Serlachius museot

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+358 (0)3 488 6800 | Gustaf, R. Erik. Serlachiuksen katu 2 | Gösta, Joenniementie 47 | Mänttä

Open summertime 1 June–31 August daily 10am–6pm, wintertime 1 September–31 May Tue–Sun 11am–6pm.


+358 (0)3 488 6800 | Gustaf, R. Erik. Serlachiuksen katu 2 | Gösta, Joenniementie 47 | Mänttä

wintertime 1 September–31 May Tue–Sun 11am–6pm
summertime 1 June–31 August daily 10am–6pm

Feel free to
come farther

Pearl of the month

A hand holding a torch in old manors staircase

See the artwork in bigger size

  • Ka-sivalaisin-pieni-kopio-.jpg

May 2017

A hand holding a torch in old manor’s staircase

A peculiar looking light fixture made of metal and glass greets the museum visitor on the first-floor railing of old Joenniemi Manor’s staircase. The light bulb covered by a white glass dome has been embedded in a metal cone. A bony hand holds the burning torch.

What is the story behind this curious item? A more precise examination reveals that the bronze hand has been formed so skilfully that a true sculptor must have created it. The artwork has not been signed, however. Who has made the sculpture and why on earth has it ended up as a lamp stand?

Gösta Serlachius’ letter to the limited company of Oy Taito Ab from October 1935 throws more light on these questions. Serlachius had sent by rail to Taito Ltd a parcel containing a hand made by sculptor Wrede. The sender expressed a wish that a lamp stand fitting to Joenniemi first floor landing would be made of the hand.

Serlachius Museums' archives do not contain any information as to how and when Serlachius acquired the sculpture made by the sculptor, baron Carl Henrik Wrede (1890–1924). In the art historical context the artist has attracted only a little attention because he died of meningitis in the middle of his career at the age of 33. Wrede had studied sculpture in Helsinki and Paris. Nowadays his artworks are included in the collections of the Finnish National Gallery, the National museum of Finland and Kouvola Art museum as well as at Vatican in Rome.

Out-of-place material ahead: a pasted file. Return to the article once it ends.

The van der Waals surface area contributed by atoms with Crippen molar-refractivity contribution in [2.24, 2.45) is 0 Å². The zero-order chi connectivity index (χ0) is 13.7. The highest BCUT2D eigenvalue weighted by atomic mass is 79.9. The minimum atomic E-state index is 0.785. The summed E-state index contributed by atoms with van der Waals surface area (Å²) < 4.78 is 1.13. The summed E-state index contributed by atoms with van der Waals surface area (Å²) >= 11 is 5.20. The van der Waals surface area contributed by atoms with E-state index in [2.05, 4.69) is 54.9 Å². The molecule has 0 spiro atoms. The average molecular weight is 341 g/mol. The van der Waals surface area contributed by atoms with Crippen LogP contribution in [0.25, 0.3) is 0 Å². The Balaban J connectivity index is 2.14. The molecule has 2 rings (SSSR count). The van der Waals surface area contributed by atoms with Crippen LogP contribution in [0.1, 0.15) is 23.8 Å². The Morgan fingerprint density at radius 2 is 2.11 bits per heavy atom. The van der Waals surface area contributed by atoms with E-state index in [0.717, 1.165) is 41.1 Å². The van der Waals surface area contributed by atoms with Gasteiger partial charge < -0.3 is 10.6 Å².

The letter found in the archives makes it also clear that Taito Ltd made several proposals to Serlachius as to what the lighting part of the lamp should look like and how the hand should be attached to the light fixture. One sketch suggested that the hand should be attached directly to the wall in the 90-degree angle so that the hand would hold a flat, dish-like glass dome. So situated, the lamplight would have been reflected to the staircase from the ceiling.

It remains unknown whether Carl Henrik Wrede and Gösta Serlachius were acquainted. At least artist Verner Thomé belonged to the circle of acquaintances of the both of them. They also had their membership in the Finnish White Guard in common.  They could also have been in contact through the brother of Carl Henrik Wrede, Ernst Fabian Wrede, the CEO of Finnish Sawmill Owners’ Association in 1922–1940, to whom Serlachius was acquainted through his work.

It was in 1972 that the light fixture came into the ownership of the in 1933 established Gösta Serlachius Fine Arts Foundation when foundation acquired Joenniemi manor of the descendants of Gösta Serlachius’ son Bror. Therefore, the light fixture has virtually been a part of the original interior decorations of Joenniemi manor’s main building designed by Jarl Eklund and completed in 1935.

Marjo-Riitta Simpanen
Curator, Art historian